I don't know at what point I'm going to feel like I know exactly what I'm doing on a set, exactly how things work and so forth...but I'm not quite there yet.

(I have to remember, and remind myself, that prior to coming out here, I had virtually no on-camera experience; pretty much all my "training" has been "on the job".)

for example, I still tend to think of whatever I'm doing as its own little "scene", which is often not the case, at least not in the way I'm thinking (By that, I mean I go in thinking "Well, this is just a line, so how long could it take?", without considering what's happening before and after my "scene").

And as I've said many times before, my goal at this point is still, for the most part, "not to screw up"; I want to do a good job, seem like I know what I'm doing, and not be the thing that "gums up the works".

On that front, I'm a little disappointed in myself; while I don't think they're cursing themselves for casting me in the role, it was clear I'm still a relative novice (I had a hard time hitting my mark, for one thing. And there was one very embarrassing instance where I blew a take of the scene immediately before mine because I'd misunderstood the direction I'd been given by the AD).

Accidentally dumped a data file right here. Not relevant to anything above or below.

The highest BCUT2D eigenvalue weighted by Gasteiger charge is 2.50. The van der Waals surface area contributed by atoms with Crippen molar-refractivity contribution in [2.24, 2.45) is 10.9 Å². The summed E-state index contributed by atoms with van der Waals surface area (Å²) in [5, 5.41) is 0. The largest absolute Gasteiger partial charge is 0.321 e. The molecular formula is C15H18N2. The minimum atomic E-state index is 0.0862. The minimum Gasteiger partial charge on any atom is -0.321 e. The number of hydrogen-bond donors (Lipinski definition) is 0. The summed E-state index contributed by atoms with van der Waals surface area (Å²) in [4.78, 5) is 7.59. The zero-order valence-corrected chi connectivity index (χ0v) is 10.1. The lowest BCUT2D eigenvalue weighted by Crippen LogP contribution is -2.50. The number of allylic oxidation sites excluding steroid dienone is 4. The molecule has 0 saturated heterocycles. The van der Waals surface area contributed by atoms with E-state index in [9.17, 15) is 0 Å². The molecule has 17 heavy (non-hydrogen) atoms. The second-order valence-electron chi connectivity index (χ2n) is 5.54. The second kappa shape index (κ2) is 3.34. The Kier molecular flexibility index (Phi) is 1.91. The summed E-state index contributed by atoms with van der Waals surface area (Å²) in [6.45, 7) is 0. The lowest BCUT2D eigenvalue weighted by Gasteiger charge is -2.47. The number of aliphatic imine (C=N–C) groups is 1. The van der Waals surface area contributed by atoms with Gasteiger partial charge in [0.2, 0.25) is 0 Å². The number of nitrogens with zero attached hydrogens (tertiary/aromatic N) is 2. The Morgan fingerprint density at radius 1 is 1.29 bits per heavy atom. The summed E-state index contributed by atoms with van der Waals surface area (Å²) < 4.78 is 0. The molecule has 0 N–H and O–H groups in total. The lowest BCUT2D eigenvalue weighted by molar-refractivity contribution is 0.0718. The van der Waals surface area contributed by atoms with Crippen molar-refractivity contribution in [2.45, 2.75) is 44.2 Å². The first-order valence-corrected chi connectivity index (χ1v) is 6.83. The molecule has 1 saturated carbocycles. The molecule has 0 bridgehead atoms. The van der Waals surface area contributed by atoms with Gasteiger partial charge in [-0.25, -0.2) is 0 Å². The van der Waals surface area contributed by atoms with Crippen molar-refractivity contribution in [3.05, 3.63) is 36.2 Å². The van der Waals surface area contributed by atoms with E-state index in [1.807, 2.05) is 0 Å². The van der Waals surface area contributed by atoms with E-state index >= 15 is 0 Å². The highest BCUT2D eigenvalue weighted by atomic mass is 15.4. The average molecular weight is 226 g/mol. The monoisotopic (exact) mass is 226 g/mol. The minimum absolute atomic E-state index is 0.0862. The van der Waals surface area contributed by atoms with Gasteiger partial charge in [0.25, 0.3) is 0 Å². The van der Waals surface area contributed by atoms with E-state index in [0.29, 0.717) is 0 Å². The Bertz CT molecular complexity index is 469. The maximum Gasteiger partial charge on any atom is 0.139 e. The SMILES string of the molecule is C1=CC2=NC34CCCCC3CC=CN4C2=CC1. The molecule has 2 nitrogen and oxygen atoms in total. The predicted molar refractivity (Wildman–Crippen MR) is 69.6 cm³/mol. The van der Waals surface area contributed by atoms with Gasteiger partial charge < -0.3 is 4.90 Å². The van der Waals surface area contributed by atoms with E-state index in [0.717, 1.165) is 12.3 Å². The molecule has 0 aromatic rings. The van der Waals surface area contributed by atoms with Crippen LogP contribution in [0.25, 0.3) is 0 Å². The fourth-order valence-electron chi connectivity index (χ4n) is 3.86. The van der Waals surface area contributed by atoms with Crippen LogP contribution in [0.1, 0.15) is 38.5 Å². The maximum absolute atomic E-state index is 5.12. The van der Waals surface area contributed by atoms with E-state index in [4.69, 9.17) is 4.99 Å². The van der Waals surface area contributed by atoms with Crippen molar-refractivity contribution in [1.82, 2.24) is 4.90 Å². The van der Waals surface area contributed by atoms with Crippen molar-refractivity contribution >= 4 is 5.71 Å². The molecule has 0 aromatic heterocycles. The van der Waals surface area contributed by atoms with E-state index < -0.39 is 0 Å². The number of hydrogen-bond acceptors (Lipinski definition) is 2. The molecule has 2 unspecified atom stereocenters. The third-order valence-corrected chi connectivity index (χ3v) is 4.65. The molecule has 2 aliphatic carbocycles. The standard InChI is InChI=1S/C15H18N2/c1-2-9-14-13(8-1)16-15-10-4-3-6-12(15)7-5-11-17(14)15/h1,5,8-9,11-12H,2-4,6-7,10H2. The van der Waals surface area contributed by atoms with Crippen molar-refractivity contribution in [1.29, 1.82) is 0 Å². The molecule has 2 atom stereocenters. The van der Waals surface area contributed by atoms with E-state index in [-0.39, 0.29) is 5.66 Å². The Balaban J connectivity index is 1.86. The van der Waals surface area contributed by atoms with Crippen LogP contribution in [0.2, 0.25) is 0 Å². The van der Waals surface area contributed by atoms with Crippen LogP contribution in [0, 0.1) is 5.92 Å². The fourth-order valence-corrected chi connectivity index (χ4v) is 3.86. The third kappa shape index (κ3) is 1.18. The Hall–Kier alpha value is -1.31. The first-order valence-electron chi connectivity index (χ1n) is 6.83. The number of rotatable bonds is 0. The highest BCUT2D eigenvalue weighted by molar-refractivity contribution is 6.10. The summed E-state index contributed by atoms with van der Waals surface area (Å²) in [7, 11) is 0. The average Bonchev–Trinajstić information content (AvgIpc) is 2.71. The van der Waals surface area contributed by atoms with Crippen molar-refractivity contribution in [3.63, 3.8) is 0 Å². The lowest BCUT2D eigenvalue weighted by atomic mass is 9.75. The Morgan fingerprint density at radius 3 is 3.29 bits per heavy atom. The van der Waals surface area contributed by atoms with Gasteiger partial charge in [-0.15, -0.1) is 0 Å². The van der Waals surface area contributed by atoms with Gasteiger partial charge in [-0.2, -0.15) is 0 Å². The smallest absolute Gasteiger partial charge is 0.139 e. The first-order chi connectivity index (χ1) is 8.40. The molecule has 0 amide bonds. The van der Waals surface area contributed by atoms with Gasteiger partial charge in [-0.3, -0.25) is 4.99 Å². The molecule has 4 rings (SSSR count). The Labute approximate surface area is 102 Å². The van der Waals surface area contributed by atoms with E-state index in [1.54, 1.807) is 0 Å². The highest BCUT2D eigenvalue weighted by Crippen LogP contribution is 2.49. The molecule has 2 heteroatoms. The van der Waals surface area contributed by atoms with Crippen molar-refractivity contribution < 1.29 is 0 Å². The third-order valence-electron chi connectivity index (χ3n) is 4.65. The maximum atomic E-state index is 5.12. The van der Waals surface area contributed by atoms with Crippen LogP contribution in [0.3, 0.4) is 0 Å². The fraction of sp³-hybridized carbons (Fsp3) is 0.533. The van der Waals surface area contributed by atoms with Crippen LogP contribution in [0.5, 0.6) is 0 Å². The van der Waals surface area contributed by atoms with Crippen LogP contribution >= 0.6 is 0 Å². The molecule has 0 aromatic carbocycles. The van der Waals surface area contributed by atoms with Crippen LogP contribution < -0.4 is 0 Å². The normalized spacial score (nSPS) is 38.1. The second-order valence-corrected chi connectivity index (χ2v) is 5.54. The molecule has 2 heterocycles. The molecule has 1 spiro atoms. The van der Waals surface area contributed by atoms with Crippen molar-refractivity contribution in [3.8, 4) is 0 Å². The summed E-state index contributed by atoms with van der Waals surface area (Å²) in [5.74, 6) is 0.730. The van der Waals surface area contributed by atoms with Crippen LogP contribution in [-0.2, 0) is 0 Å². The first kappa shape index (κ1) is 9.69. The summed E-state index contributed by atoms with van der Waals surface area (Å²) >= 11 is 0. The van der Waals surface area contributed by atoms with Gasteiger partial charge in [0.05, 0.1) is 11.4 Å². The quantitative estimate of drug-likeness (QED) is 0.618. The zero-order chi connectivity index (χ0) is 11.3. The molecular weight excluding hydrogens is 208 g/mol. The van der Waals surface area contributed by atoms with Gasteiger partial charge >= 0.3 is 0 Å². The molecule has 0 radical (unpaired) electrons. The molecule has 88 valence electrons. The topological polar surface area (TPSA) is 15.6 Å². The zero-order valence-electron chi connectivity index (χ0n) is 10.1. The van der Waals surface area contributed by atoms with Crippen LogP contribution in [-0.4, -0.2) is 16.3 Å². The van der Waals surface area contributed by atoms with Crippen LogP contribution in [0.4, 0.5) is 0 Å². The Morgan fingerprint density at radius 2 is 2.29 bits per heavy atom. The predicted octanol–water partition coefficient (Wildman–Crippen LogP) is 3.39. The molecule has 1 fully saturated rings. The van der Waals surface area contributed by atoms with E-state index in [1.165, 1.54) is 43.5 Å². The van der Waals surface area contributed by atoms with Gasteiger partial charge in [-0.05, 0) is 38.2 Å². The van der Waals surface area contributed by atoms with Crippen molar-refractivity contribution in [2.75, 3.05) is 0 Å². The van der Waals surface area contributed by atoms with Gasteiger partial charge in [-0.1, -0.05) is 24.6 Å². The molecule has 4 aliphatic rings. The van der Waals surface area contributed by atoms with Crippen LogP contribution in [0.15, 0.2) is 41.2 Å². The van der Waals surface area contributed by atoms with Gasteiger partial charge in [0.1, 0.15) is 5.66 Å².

But like I said, I'm more unhappy with myself than anything; the bit is pretty quick (Matthew Perry has a line, I respond, he has another line, and I run off), and it didn't seem like undue attention had to be lavished upon it on my account, however clueless I was sometimes feeling in the moment.

Allison Janney, who I didn't actually work with, was very nice - At one point, as we passed on the set, she touched me on the arm in a "Hey, how's it going?" kind-of-way. Which, again, I thought was nice; I hope when I start getting series regular roles, I remember how it felt to be a day-player - basically, you're always "The New Kid" - and act accordingly.